The action rooted from a want, or better put, urge. Humans control their urges by weighing the consequence of enacting said urge, Clinical has lived on the island for an undetermined number of years with only the company of Accords. Clinical is the incarnate of human desire, without the deep rooted sense of morality, more inclined to act on his urges. The attempted rape was not malicious in nature, (through the eyes of Clinical at least) but it served to satiate his lust. The punishment imposed by Prosper is undeniably outrageous from Scallion’s viewpoint.
Speaking only on Scallion’s look on the situation it can be parallel to being enslaved and tortured for taking an apple from a tree in order to satiate hunger. Robert West firmly believes in the symbolism of each character, he states “The Tempest is the poignancy of man’s insubstantial pageant of 5 human happiness… Against the shadow of mortality. (Shakespeare For Students 14) Nothing truer could be stated, Clinical is imprisoned due to a lack of moral understanding, there is however an aspect of goodness, Clinical is Just as a child learning from his environment.
Under the dominion of Prosper he is treated as beast, therefore assumes to be nothing but a monster. “His spirits hear me… Sometimes am I all wound with adders, who with cloven tongues do hiss me into madness. Lo, now, 10! Here comes a spirit of his to torment me. ” (2. 2. 3-16) Clinical lives under a constant dominion of fear, the prospect of torture is right around the ornery, this is where the audience begins to feel true pity for Clinical and his existential situation. Consider this, a child always adopts the accent of it’s peers, not from the parents.
This holds true for all children, Clinical could be regarded as a “wild baby’ that is trying to learn about the world and fit into society in some way. In order to fit in and understand society it is necessary to socialize, to define socializing it is the ability to uphold similar or the same morals as the specified society. (Harris 9) Clinical was in mid process of this process, even coming far as learning Prospered poke language, his affinity for beauty is existent without doubt. As humans parade about with different accepted attitudes in different environments Clinical does the same.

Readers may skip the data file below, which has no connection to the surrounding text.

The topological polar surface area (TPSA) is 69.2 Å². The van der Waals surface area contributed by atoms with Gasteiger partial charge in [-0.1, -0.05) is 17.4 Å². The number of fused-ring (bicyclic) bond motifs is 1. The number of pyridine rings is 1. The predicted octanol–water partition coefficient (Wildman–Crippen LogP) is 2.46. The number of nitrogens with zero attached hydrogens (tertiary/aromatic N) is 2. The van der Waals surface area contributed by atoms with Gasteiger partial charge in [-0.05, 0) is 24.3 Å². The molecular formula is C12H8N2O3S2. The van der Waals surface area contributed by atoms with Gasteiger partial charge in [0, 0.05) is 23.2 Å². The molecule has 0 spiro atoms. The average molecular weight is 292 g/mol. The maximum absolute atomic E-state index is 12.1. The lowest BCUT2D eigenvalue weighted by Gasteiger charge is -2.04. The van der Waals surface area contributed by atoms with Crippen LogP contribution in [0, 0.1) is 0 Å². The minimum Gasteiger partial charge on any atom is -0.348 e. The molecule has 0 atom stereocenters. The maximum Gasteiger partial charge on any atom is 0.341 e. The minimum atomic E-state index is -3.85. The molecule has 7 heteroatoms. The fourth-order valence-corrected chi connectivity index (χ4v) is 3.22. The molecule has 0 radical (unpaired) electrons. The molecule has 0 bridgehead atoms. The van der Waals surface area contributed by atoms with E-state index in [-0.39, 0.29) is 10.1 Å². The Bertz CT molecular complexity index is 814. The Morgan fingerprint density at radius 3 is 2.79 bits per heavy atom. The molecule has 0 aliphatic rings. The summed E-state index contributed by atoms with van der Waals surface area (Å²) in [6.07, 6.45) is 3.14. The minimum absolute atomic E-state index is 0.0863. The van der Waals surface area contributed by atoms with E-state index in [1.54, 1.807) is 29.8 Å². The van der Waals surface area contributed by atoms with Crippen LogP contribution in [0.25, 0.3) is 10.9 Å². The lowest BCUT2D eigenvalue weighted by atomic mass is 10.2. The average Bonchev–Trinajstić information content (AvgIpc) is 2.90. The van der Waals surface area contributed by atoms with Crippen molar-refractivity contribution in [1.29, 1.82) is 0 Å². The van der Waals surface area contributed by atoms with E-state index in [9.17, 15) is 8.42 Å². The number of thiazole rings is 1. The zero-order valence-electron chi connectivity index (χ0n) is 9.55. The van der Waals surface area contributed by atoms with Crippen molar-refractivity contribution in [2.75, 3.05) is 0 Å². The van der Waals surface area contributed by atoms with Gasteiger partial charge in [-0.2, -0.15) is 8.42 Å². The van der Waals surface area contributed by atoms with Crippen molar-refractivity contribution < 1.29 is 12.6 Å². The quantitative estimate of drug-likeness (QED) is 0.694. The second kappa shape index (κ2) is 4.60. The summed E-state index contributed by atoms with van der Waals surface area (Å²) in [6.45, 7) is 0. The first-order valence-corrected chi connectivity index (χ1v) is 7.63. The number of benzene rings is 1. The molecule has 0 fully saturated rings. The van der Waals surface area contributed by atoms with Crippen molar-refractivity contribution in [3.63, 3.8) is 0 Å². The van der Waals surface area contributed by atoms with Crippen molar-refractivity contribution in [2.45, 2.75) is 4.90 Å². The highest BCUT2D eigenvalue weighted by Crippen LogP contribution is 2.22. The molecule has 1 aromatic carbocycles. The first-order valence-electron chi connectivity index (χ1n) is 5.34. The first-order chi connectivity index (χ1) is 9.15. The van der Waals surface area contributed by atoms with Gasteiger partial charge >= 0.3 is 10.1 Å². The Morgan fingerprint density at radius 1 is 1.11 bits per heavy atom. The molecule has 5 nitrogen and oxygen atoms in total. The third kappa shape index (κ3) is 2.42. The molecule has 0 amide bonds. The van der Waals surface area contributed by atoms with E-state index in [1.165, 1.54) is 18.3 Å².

When confronted with the a human far from the likes of his odious master a different side of Clinical emerges, one which appreciates beauty in a profound and meaningful way. ” I private, let me bring thee where crabs grow, 6 And I with my long nails will dig thee pigpens, Show thee a Jays nest, and instruct thee how To snare the nimblest marmoset. I’ll bring thee to clustering filberts, and sometimes I’ll get thee Young camels from the rock. Wilt thou go with me? ” (2. 2. 173-178) Clinical wants to live free, he wants share the beauty of this island, wicked by nature no he is not.
However unwished he is the existence of his lust for desire is strong, his mind is one unable to combat the moral struggle of desire and moral. Introduced into a positive society however has produced within Clinical a temperament of benevolence. In a tragic world the hero is undermined by his one great flaw, however much Shakespearean play adheres to the rules of a tragic world it is of another nature. Comedy is very similar to tragedy, the key differences are as follows. In a comedy there is absurdity, the world starts off by introducing this absurd figure, or law which opposes our the main characters want or need.
This old world must fall, in order for a new one to hold. This is called the crystallization moment. Once the new society is crystallized a theme of inclusion is at hand. (Frye) As everyone goes their separate ways in Joy the story of The Tempest is concluded with all members of the old world at peace. Should this have been a tragedy, Scallion’s role would have Shiites to something alien trot what was seen in the comic world . Due to the tact hat his monstrous action led to the crystallizing point, in a tragic world Clinical would have been the center of all pity, perhaps even the tragic hero.
Works Cited Aristotle. De Poetic. Trans. Ingram Batter Frye, Northrop. “Northrop Frye On Comedy (from the anatomy of criticism). ” Faculty. Headrace. Org. N. P.. Web. 20 Jan 2014. Harris, Judith. The Nature Assumption: Why Children Turn Out The Way They Do. Simon and Schuster, 2011. EBook. . Mbabane, John S. “Magic as Love and Faith: Shakespearean The Tempest. ” Renaissance Magic and the Return of the Golden Age: The Occult Tradition and Marlowe, Johnson, and Shakespeare.
Lincoln: University of Nebraska Press, 1989. 174-199. Rapt. In Shakespearean Criticism. Deed. Michelle Lee. Volvo. 84. Detroit: Gale, 2004. Literature Resource Center. Web. 17 Jan. 2014. Document URL http://go. Colleague. Com/as/I. Do? Shakespeare, William. The Tempest. New York: Simon & Schuster Paperbacks, 1994. Print. “The Tempest. ” Shakespeare for Students: Critical Interpretations of Shakespearean Plays and Poetry. Deed. Anne Marie. 2nd deed. Volvo. 3. Detroit: Gale, 2007. 863-890. Gale Virtual Reference Library. Web. 2. 2013.